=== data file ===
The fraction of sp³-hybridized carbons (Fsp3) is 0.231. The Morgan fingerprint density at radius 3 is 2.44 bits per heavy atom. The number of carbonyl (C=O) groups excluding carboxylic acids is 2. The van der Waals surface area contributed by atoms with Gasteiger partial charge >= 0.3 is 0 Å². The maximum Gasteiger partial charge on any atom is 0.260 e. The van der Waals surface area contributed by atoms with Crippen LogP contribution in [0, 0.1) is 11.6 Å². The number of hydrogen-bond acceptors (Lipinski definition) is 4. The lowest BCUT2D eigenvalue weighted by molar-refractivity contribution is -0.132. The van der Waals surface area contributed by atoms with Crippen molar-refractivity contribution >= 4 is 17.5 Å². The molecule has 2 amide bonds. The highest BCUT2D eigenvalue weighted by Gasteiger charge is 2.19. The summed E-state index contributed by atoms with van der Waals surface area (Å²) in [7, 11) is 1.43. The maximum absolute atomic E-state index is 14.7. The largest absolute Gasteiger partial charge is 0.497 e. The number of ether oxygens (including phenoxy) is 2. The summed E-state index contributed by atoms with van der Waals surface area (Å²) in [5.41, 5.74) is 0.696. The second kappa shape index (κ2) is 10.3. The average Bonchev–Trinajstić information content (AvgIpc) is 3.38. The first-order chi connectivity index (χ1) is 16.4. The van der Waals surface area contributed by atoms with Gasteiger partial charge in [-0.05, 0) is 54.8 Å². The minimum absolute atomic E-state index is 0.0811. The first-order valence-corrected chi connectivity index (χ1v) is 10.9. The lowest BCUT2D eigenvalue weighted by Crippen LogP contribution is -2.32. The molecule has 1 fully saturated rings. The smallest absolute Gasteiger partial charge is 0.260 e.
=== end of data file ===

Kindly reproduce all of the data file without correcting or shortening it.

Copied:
The fraction of sp³-hybridized carbons (Fsp3) is 0.231. The Morgan fingerprint density at radius 3 is 2.44 bits per heavy atom. The number of carbonyl (C=O) groups excluding carboxylic acids is 2. The van der Waals surface area contributed by atoms with Gasteiger partial charge >= 0.3 is 0 Å². The maximum Gasteiger partial charge on any atom is 0.260 e. The van der Waals surface area contributed by atoms with Crippen LogP contribution in [0, 0.1) is 11.6 Å². The number of hydrogen-bond acceptors (Lipinski definition) is 4. The lowest BCUT2D eigenvalue weighted by molar-refractivity contribution is -0.132. The van der Waals surface area contributed by atoms with Crippen molar-refractivity contribution >= 4 is 17.5 Å². The molecule has 2 amide bonds. The highest BCUT2D eigenvalue weighted by Gasteiger charge is 2.19. The summed E-state index contributed by atoms with van der Waals surface area (Å²) in [7, 11) is 1.43. The maximum absolute atomic E-state index is 14.7. The largest absolute Gasteiger partial charge is 0.497 e. The number of ether oxygens (including phenoxy) is 2. The summed E-state index contributed by atoms with van der Waals surface area (Å²) in [5.41, 5.74) is 0.696. The second kappa shape index (κ2) is 10.3. The average Bonchev–Trinajstić information content (AvgIpc) is 3.38. The first-order chi connectivity index (χ1) is 16.4. The van der Waals surface area contributed by atoms with Gasteiger partial charge in [-0.05, 0) is 54.8 Å². The minimum absolute atomic E-state index is 0.0811. The first-order valence-corrected chi connectivity index (χ1v) is 10.9. The lowest BCUT2D eigenvalue weighted by Crippen LogP contribution is -2.32. The molecule has 1 fully saturated rings. The smallest absolute Gasteiger partial charge is 0.260 e.